As you all know, we have three Mustangs - wild horses - feral horses - normal by all accounts, yet somehow different. I have spent a good deal of time just watching all the horses around us: about 40 across the road at the livery, and friend's horses. I have started picking up on subtle differences between our wild guys and the "domestics", as I call them. There are a few at the livery that are crosses, like my two, and one BLM Mustang that they use. The differences I have noticed apply to those also - they fit into the "wild" side.
We have our daughter's horse up here with us, a domestic, albeit a ranch raised, unspoiled, very smart mare. She has been losing a lot of weight lately; so much so that I was getting quite worried. The "wild ones" don't particularly like her eating with them because she tends to be a slob, as do most domestics. That's one of the most prominent differences. Wild horses don't waste food; they don't throw it around; they don't tromp on it; they definitely don't POOP on it! It might be all you get. So, whenever the domestic starts messing with her food, they chase her out of the feeder. I would feed her in a seperate feeder to save her stress, thinking that was why she was losing weight. Didn't work. Two days ago, I started actually seperating her to a special pen to eat so the others couldn't crowd her and she could eat all day if she wanted. That same day I talked to a horse info person in town who suggested maybe the whole problem was that she just ate slower than the others. I bought some probios anyway, just to help put the weight back on before winter.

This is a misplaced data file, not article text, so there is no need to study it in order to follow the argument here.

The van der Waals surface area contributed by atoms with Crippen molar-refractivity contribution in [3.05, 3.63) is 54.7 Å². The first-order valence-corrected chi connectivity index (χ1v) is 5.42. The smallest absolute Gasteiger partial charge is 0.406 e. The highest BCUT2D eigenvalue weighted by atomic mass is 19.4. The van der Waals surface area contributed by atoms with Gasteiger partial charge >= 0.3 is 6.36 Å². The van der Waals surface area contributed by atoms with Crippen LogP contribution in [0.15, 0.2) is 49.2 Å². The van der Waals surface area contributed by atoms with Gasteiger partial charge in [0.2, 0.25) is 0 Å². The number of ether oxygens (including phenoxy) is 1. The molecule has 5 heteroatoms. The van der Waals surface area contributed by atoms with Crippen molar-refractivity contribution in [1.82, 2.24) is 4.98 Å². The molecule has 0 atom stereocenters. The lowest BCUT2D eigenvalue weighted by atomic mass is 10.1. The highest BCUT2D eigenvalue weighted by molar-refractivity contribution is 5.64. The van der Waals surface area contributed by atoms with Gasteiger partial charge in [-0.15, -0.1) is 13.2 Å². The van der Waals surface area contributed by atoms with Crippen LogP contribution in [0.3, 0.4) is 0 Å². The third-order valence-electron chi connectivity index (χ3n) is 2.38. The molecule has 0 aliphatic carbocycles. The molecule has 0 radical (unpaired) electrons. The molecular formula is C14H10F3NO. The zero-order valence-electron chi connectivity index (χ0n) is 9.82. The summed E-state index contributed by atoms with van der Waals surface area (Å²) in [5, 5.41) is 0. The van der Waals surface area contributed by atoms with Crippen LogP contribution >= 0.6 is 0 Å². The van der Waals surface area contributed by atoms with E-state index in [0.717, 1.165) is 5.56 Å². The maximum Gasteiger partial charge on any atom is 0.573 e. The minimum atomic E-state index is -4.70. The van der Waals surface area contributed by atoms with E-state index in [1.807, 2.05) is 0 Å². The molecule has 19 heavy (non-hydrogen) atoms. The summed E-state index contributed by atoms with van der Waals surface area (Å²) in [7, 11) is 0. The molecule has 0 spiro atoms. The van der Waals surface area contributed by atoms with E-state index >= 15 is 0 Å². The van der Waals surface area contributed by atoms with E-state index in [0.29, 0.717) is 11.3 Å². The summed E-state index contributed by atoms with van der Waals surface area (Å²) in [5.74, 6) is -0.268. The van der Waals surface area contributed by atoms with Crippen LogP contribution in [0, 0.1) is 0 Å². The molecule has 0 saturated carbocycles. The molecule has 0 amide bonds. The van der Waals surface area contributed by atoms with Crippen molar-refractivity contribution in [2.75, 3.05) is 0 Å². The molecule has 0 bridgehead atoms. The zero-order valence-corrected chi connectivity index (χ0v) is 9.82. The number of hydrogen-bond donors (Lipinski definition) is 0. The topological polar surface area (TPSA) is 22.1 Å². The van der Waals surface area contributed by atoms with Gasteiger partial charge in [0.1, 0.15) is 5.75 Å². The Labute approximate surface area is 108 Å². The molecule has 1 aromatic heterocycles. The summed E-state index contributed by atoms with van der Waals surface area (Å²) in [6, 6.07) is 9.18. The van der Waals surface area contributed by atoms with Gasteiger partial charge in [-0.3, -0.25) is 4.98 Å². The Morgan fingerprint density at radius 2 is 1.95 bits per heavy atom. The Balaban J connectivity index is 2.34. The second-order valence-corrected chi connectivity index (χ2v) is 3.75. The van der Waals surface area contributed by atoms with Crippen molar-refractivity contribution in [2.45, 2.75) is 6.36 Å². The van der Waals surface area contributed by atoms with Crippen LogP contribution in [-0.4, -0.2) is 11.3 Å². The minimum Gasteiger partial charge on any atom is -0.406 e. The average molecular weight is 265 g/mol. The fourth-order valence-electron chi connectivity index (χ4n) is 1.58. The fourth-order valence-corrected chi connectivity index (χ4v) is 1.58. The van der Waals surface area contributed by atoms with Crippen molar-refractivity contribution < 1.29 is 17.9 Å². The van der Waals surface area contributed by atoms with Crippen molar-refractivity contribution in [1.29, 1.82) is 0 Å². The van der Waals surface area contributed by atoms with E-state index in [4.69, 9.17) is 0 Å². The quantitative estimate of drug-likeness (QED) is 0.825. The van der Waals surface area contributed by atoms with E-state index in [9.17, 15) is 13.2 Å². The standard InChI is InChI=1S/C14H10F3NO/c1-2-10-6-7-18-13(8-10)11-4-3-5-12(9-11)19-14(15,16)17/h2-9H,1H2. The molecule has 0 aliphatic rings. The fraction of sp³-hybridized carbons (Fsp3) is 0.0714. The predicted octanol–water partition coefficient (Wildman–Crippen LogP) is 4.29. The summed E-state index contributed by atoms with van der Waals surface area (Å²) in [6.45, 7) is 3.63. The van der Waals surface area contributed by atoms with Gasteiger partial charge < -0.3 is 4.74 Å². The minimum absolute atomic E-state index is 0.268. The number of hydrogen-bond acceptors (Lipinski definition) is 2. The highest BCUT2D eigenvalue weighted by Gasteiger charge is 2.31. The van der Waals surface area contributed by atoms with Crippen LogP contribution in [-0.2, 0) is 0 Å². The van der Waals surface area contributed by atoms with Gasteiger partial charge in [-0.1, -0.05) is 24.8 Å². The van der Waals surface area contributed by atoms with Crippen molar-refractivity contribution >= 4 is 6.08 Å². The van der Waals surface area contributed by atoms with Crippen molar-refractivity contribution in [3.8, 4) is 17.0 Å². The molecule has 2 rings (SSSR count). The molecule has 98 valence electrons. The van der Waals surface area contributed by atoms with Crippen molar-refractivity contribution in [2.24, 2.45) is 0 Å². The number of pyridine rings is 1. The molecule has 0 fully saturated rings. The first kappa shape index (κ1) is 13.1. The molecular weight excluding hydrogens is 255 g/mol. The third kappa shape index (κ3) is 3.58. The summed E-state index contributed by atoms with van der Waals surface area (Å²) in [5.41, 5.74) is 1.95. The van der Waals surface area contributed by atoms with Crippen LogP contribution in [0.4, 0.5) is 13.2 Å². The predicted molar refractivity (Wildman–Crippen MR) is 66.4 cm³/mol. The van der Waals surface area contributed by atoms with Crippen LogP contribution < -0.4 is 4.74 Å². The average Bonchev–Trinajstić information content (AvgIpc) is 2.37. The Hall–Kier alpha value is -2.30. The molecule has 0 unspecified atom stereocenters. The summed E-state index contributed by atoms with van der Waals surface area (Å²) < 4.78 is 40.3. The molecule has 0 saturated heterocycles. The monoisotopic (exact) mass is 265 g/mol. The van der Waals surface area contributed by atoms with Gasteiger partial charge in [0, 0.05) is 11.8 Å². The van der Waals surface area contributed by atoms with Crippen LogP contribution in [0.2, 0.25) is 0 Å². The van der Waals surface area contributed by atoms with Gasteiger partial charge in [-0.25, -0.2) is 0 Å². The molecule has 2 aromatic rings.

Well, the other pen is working like a charm, but is also emphasizing the differences again. Now that Estes has enough food, she has regained energy and is giving the wild ones something to think about. It's fun having the old girl back to herself. As for the differences: when food is withheld from the wild ones, they GET all energetic and rowdy, as if to say,"Just let me out of this pen. I'll get my own food!" When food is withheld from domestics, they get lethargic, as if conserving energy until the human appears with food. I had noticed this before when I would cut my mare's rations if she was putting on weight. She would get very rowdy. Now, just the opposite is so apparent with Estes; within 24 hours of being allowed to eat her full rations, she has become rowdy.
Just one more of the many nuances of the animal world.